Houston, Texas 77044
  • Baybrook and Seascape subdivisions and Todville Road Bridge
    Feb. 27, 2019, from 6:30 to 8 p.m.
    Bay Area Community Center
    5002 E. NASA Parkway
    Seabrook, Texas 77586
  • Forest Shadows and Sandpiper/ Sandpiper Village
    March 4, 2019, from 6:30 to 8 p.m.
    Dueitt Middle School
    1 Eagle Crossing
    Spring, Texas 77373
  • Evergreen Villas and Hidden Meadow
    March 4, 2019, from 6:30 to 8 p.m.
    Sheldon ISD Network Operations Center
    11411- B C.E. King Parkway
    Houston, Texas 77044
  • Barrett Station
    March 5, 2019, from 6:30 to 8 p.m.
    Barrett Station Community Center
    808 1⁄2 Magnolia Drive
    Crosby, Texas 77532
  • Cypress Creek Estates, Cypress Crossing Mobile Home Park, Dowdell Woods and Tower Oaks Plaza
    March 5, 2019, from 6:30 to 8 p.m.
    Cypress Exhibit Center
    11206 Telge Road
    Cypress, Texas 77429
  • Houmont Park
    March 18, 2019, from 6:30 to 8 p.m.
    Sheldon ISD Network Operations Center
    11411-B C.E. King Parkway
    Houston, Texas 77044
  • Williamsburg Colony, Williamsburg Hamlet, Williamsburg Parish and Williamsburg Settlement
    March 20, 2019, from 6:30 to 8 p.m.
    Morton Ranch High School
    21000 Franz Road
    Katy, Texas 77449
  • Pine Trails
    March 21, 2019, from 6:30 to 8 p.m.
  • Pine Trails Community Improvement Association
    6003 Wood Bend
    Houston, Texas 77049
  • Northlake Forest and Coles Crossing
    March 28, 2019, from 6:30 to 8 p.m.
    Juergen’s Hall Community Center
    26026 Hempstead Road
    Cypress, Texas 77429
  • Hearthstone Sec 1/ Avila Cr. Estates and Fairway West Sec 1
    April 3, 2019, from 6:30 to 8 p.m.
    Cypress Ridge High School
    7900 N. Eldridge Parkway
    Houston, Texas 77041
  • Memorial Parkway and Cimarron Secs 2, 3, 4, 5
    April 9, 2019, from 6:30 to 8 p.m.
    Taylor High School
    20700 Kingsland Blvd.
    Katy, Texas 77450
  • Fountainhead Sec 2
    April 10, 2019, from 6:30 to 8 p.m.
    Bleyl Middle School
    10800 Mills Road
    Houston, Texas 77070
  • Foxwood
    April 16, 2019, from 6:30 to 8 p.m.
    Humble Civic Center
    8233 Will Clayton Parkway
    Humble, Texas 77338
  • Norchester and Prestonwood
    April 17, 2019, from 6:30 to 8 p.m.
    Norchester Clubhouse
    13439 Jones Road
    Houston, Texas 77070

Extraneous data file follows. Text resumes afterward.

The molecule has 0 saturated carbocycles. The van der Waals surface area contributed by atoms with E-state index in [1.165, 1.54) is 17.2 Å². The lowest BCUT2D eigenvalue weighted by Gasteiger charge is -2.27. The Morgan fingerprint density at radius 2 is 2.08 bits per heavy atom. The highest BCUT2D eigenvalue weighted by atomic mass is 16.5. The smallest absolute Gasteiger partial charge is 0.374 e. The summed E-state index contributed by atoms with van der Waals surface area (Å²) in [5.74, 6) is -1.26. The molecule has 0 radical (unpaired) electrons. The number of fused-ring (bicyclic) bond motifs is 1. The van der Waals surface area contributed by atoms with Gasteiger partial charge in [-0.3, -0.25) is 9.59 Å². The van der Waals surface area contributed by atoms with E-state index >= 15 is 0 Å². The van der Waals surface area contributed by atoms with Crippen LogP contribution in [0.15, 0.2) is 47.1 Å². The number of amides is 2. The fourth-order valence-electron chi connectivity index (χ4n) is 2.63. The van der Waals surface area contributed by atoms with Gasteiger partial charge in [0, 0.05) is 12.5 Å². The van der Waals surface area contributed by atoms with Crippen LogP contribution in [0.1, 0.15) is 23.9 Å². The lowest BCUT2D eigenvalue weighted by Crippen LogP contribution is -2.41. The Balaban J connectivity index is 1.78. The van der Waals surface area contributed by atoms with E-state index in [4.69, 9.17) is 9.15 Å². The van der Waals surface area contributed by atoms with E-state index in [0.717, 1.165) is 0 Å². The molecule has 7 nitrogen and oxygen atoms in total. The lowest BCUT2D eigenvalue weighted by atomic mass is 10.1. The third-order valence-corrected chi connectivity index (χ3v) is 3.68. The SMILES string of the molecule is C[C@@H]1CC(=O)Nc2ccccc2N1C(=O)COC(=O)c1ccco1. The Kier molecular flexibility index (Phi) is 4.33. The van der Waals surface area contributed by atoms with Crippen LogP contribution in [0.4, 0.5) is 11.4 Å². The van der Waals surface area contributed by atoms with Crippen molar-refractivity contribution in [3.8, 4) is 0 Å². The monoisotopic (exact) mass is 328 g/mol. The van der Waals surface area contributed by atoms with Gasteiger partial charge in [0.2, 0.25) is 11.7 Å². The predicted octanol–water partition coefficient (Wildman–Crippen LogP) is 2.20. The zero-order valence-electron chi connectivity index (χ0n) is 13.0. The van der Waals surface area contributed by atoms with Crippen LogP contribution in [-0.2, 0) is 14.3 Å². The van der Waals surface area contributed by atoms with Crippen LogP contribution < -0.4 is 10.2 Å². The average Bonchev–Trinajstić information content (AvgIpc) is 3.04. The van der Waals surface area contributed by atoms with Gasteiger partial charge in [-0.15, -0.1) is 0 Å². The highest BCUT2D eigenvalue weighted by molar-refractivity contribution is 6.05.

• Sawmill Ranch
    April 18, 2019, from 6:30 to 8 p.m.
    Klein Multipurpose Center
    7500 FM 2920
    Spring, Texas 77379

For more information, visit www.hcfcd.org/2018-bond-program/community-engagement-meetings.

About the Harris County Engineering Department – Recovery and Resiliency Division The Harris County Engineering Department, with direction from the Commissioners Court, established the Recovery and Resiliency Division in 2018 to oversee engineering projects dedicated to the reduction of flood risk following Hurricane Harvey. The Division is one of eight within the Harris County Engineering Department, which executes the planning, study, design and construction of various infrastructure, parks and other architectural and maintenance projects in accordance with engineering design standards and specifications. For more information about the Harris County Engineering Department, visit www.eng.hctx.net.

CCISD boundary panel changes some final recommendations

February 13th, 2019

Based on public input and further review, the Clear Creek ISD School Boundary Advisory Committee pulled back on several original boundary change recommendations for the 2019-2020 school year, moved forward with all high school boundary proposals and made some revisions for the elementary school recommendations.

Intermediate Schools

The Committee withdrew all of the original intermediate school changes, with one exception. The Coronado Apartments will still move to Clear Creek Intermediate to maintain a clean feeder from Ferguson Elementary, Clear Creek Intermediate and Clear Creek High School. There will be no other changes to the CCISD intermediate school boundaries.

Elementary Schools

The Committee withdrew its recommendation to move students from Parr Elementary to League City Elementary. The students who reside in Pecan Grove will remain at Parr Elementary. The Committee revised its recommendation to move students from North Pointe Elementary to Ward Elementary. Under the revised recommendation, College Park will stay at North Pointe Elementary and Stillwater Cove will move to Ward Elementary.

High School Changes